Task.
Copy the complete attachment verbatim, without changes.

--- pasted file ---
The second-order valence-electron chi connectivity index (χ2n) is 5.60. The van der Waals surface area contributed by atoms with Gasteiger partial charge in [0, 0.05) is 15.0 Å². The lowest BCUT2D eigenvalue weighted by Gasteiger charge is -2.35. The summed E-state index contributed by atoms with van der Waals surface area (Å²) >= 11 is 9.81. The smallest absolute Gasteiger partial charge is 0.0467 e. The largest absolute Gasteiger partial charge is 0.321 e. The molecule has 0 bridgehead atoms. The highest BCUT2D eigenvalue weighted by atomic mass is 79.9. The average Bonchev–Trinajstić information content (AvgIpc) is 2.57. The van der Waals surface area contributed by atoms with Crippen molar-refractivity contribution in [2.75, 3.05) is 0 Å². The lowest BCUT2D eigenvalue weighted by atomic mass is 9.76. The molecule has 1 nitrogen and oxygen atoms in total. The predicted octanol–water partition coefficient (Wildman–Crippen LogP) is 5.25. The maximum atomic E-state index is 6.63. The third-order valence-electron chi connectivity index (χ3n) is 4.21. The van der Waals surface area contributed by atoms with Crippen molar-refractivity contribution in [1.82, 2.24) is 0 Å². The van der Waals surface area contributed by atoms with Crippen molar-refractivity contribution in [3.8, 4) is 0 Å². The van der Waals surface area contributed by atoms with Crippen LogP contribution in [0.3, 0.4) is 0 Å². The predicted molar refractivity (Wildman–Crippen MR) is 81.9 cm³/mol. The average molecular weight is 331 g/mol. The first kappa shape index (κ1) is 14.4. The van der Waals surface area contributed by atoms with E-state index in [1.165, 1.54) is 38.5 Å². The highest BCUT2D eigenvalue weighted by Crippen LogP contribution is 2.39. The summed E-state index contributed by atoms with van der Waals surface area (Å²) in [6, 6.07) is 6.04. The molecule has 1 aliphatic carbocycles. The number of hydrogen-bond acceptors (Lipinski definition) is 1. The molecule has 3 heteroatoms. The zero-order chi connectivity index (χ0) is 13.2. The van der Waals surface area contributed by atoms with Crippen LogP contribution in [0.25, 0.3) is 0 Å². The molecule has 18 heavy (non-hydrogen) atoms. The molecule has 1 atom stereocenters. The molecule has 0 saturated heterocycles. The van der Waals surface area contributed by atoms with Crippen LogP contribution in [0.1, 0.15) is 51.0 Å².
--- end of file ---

The second-order valence-electron chi connectivity index (χ2n) is 5.60. The van der Waals surface area contributed by atoms with Gasteiger partial charge in [0, 0.05) is 15.0 Å². The lowest BCUT2D eigenvalue weighted by Gasteiger charge is -2.35. The summed E-state index contributed by atoms with van der Waals surface area (Å²) >= 11 is 9.81. The smallest absolute Gasteiger partial charge is 0.0467 e. The largest absolute Gasteiger partial charge is 0.321 e. The molecule has 0 bridgehead atoms. The highest BCUT2D eigenvalue weighted by atomic mass is 79.9. The average Bonchev–Trinajstić information content (AvgIpc) is 2.57. The van der Waals surface area contributed by atoms with Crippen molar-refractivity contribution in [2.75, 3.05) is 0 Å². The lowest BCUT2D eigenvalue weighted by atomic mass is 9.76. The molecule has 1 nitrogen and oxygen atoms in total. The predicted octanol–water partition coefficient (Wildman–Crippen LogP) is 5.25. The maximum atomic E-state index is 6.63. The third-order valence-electron chi connectivity index (χ3n) is 4.21. The van der Waals surface area contributed by atoms with Crippen molar-refractivity contribution in [1.82, 2.24) is 0 Å². The van der Waals surface area contributed by atoms with Crippen molar-refractivity contribution in [3.8, 4) is 0 Å². The van der Waals surface area contributed by atoms with Crippen LogP contribution in [0.3, 0.4) is 0 Å². The predicted molar refractivity (Wildman–Crippen MR) is 81.9 cm³/mol. The average molecular weight is 331 g/mol. The first kappa shape index (κ1) is 14.4. The van der Waals surface area contributed by atoms with E-state index in [1.165, 1.54) is 38.5 Å². The highest BCUT2D eigenvalue weighted by Crippen LogP contribution is 2.39. The summed E-state index contributed by atoms with van der Waals surface area (Å²) in [6, 6.07) is 6.04. The molecule has 1 aliphatic carbocycles. The number of hydrogen-bond acceptors (Lipinski definition) is 1. The molecule has 3 heteroatoms. The zero-order chi connectivity index (χ0) is 13.2. The van der Waals surface area contributed by atoms with Crippen LogP contribution in [0.25, 0.3) is 0 Å². The molecule has 18 heavy (non-hydrogen) atoms. The molecule has 1 atom stereocenters. The molecule has 0 saturated heterocycles. The van der Waals surface area contributed by atoms with Crippen LogP contribution in [0.1, 0.15) is 51.0 Å².